By Scott Tibbs, May 13, 2015
When it comes to politics, the reality we all face is that perception is reality. No matter how right you are on the facts, and no matter how well your argument is constructed, you have to deal with the voters where they are, not where they should be. This is why it is critical to never stop teaching voters about facts and policy, and (like it or not) this is something advocates of criminal justice reform have to deal with.
With that said, here are three very informative bits from Radley Balko's blog post last week:
|About half as many cops are killed on the job today as in 1968, despite the fact that there are significantly more cops on the street. So far this year, 10 U.S. police officers have been killed by gunfire. That puts us on pace for 29 by the end of the year. That would be the lowest raw number in well more than half a century. And again, once you factor in the increase in the number of cops overall, the drop in the homicide rate among cops is even more dramatic.|
|The crime rate was much higher in 1968 than it is today. Here's a mind-blowing statistic: There were 500 fewer overall murders in 2013 than there were in 1969, despite the fact that the population increased by 115 million people.|
|In 2013, there were nearly 9,000 fewer homicides, about 27,000 fewer rapes, and about 368,000 fewer aggravated assaults than there were in 1991, even though the country's population increased by 64 million people.|
These are the kind of statistics that criminal justice reformers need to keep repeating, as often as is necessary to educate the public about the reality of crime in America. Even as crime has fallen, we have continued our "tough on crime" policies, and the use of paramilitary SWAT raids continues to increase even on nonviolent suspects. Even regulatory agencies are employing SWAT teams to enforce code, which sounds like it should be in an absurd parody movie, not reality.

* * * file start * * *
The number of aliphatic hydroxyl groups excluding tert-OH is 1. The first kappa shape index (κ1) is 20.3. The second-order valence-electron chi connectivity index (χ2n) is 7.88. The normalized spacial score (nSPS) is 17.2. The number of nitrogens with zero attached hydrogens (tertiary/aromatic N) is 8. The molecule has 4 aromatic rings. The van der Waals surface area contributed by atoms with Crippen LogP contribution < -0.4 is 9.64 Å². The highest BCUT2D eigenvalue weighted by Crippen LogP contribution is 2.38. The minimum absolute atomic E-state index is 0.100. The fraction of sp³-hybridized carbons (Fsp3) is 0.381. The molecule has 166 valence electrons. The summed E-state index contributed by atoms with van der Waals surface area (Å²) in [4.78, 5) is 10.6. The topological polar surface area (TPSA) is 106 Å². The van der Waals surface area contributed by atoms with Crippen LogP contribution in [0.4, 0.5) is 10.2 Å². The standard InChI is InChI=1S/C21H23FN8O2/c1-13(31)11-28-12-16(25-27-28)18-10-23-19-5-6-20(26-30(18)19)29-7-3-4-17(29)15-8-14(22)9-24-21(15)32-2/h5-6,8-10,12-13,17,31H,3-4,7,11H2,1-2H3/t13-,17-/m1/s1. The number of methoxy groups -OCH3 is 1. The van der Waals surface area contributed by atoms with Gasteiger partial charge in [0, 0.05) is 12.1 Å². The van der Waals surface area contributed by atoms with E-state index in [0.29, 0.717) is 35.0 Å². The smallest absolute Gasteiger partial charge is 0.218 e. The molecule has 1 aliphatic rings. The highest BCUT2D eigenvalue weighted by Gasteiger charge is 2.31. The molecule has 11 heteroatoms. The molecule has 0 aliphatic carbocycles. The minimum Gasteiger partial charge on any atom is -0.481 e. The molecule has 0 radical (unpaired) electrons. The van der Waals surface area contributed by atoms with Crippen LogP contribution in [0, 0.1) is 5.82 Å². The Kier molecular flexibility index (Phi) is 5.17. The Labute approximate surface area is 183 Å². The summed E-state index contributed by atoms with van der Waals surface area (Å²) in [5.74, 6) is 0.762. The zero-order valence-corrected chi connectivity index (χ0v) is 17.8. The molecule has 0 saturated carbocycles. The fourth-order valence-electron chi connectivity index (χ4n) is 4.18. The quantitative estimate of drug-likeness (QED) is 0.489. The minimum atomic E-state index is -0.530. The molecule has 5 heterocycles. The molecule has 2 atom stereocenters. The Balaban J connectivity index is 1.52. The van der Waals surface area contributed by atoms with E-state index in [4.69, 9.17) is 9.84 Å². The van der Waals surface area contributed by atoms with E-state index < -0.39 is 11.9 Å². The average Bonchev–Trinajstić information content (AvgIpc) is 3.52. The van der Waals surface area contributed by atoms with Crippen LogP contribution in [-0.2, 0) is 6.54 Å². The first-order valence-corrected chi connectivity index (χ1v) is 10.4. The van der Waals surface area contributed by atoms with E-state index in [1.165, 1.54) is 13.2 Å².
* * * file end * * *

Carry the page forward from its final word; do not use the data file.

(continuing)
Balko expresses frustration that two pundits critical of Hillary Clinton are only engaged in political analysis instead of dealing with the facts, and that is a reasonable criticism. It is irresponsible for a journalist to deal only with perception when that perception does not match reality.
But whether we like it or not, in politics perception is reality. This is why voter education is important. The statistics about the falling crime rate need to be pounded over and over and over so it is inescapable in order to combat the sensationalistic "if it bleeds, it leads" focus of the news media (especially TV news) as it covers violent crime. Because these statistics are not "sexy," they need to be hammered home all the more.
That said, I think Balko overstates his case when he describes policies that disproportionately harm blacks as "racist" in areas governed by blacks. Merriam-Webster defines racism as "poor treatment of or violence against people because of their race" or "the belief that some races of people are better than others." I cannot imagine the black leadership of Baltimore are intentionally harming blacks. It strains credulity to describe it as such.
But bad policy is bad policy. We do not need to attach a loaded word like "racism" to bad policy to explain why it is bad policy. We simply need to explain why that bad policy is causing a great deal of harm without getting much in the way of positive results, and that there are alternative ways to solve problems without the negative externalities caused by the current "tough on crime" mentality. Using a loaded word like "racism" is unnecessarily divisive and creates a left/right debate that is a needless distraction.
We have a lot of work to do in order to roll back the abuses of the War on Crime and the War on Drugs, and there is a bipartisan coalition of Republicans and Democrats ready to work toward that goal. (I would be remiss if I didn't point out that those Democrats and Republicans have just recently caught up to where the Libertarians were decades ago.) There is also bipartisan resistance to reform, as the current leviathan is a bipartisan creation. Let's not blow this opportunity by making it a left vs. right or a Republican vs. Democrat issue.